The Bangladesh Railway added 20 Diesel Electric Multiple Unit (Demu) trains to its fleet in 2013. The life span of the trains imported from China was supposed to be 20 years, but they are becoming unusable one after another in only seven years.
Omar Faruk, transport officer of the Railway (Chattogram division), said 13 Demu trains have already become inoperative and the remaining seven are running with difficulty.
Railway officials say all the Tk686 crore worth of Demu trains will be unusable by the end of this year.
Eighteen Demu trains were allocated for the eastern zone and two for the western zone. In the last seven years, 12 trains in the eastern zone and one in the eastern zone have become unusable.
Railway officials said low quality coaches, lack of a repairing workshop, running for more than the specified distance are responsible for the trains becoming unusable.
They said Demu trains are designed for use on short routes, but for political reasons they were being used on long routes of more than 100km. This creates pressure on the Demu coaches.
There are also questions about the suitability of using these trains in the environment of Bangladesh.
The mechanical division of the railway fitted fans in the trains at a cost of about Tk1 crore after passengers complained that the coaches were hot and stuffy and lacked adequate air circulation. Despite the fans, people still did not find the coaches comfortable, and the number of passengers on them declined.
According to the railway transport office, two Demu trains were being used in the Eastern zone's Chattogram-Laksam route, one on the Chandpur-Laksam route, one on the Chandpur-Noakhali route, one on the Chattogram-Chittagong University route, one on the Chattogram-Nazirhat route, one on the Akhaura-Sylhet route, two on the Akhaura-Dhaka-Cumilla route, two on the Dhaka-Mymensingh route and two on the Dhaka-Narayanganj route. Another five were in the Eastern zone as an extra allotment.
The Chattogram-Laksam and Dhaka-Mymensing routes have been closed in the railway's new timetable.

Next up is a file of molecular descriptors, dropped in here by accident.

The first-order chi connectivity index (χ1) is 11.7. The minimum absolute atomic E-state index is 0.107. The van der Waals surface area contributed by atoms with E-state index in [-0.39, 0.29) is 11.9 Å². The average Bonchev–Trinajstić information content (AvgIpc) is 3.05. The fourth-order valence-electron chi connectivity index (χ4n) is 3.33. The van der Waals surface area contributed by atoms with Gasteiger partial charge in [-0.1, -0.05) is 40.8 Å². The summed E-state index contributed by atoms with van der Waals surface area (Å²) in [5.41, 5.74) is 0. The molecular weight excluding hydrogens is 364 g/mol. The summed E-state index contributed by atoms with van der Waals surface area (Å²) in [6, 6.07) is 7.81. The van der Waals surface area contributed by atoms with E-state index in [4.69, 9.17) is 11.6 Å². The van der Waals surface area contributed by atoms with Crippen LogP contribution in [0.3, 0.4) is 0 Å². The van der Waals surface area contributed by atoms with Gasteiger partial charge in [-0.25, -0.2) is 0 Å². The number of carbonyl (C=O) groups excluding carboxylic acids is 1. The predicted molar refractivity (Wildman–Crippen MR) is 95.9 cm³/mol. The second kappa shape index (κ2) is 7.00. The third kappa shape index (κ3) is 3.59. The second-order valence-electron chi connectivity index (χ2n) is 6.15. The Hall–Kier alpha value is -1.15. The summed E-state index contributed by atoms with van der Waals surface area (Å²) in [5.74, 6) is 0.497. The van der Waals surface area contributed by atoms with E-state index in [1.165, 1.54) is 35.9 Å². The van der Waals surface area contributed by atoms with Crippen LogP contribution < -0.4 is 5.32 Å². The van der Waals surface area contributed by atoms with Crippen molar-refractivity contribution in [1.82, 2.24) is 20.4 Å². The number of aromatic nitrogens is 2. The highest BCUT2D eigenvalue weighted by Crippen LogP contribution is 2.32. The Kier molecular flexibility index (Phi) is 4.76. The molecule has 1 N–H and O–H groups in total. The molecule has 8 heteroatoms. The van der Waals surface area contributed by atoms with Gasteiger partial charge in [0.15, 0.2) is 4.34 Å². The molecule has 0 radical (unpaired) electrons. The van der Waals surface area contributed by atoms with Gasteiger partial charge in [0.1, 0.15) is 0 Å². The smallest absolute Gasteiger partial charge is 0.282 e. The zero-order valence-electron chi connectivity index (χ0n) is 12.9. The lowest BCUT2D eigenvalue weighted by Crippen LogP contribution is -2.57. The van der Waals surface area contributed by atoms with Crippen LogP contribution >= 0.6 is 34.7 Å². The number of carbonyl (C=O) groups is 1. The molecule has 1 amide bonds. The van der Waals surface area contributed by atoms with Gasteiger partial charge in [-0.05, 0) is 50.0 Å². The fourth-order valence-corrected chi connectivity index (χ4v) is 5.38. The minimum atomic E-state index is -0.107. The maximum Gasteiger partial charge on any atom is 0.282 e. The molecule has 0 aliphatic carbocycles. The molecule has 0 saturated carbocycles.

Several high officials of the railway's transport and commercial sections said the damaged Demu trains are being repaired in the locomotive workshop.
This correspondent found four Demu trains at the Pahartali Locomotive Workshop in Chattogram on a spot visit on January 13. Three of these trains appeared to be completely inoperative. They were covered in moss and had garbage piled around them, showing that they had not run in a long time.
There was another train in the workshop that had been brought there for repair. Several workers in the workshop said at least one Demu train is brought to the workshop for repair every day.
Fayez Ahmed, a divisional mechanical engineer at the Pahartali Locomotive Workshop, said, "The workshop does light repairs on Demu trains." He also claimed that the three Demu trains lying abandoned in the workshop were operational.
Mizanur Rahman, the chief mechanical engineer of the railway's Eastern Zone, said, "Separate workshops are required for repairing Demu trains, but such a workshop has not been set-up yet. No budget has been allocated for one either. As a result, the locomotive workshop is being used on an ad-hoc basis."
A senior official of the railway transport office, on condition of anonymity, said the Demu trains that are still running are not in good shape. The seven remaining Demu trains will become unfit for use by the end of this year.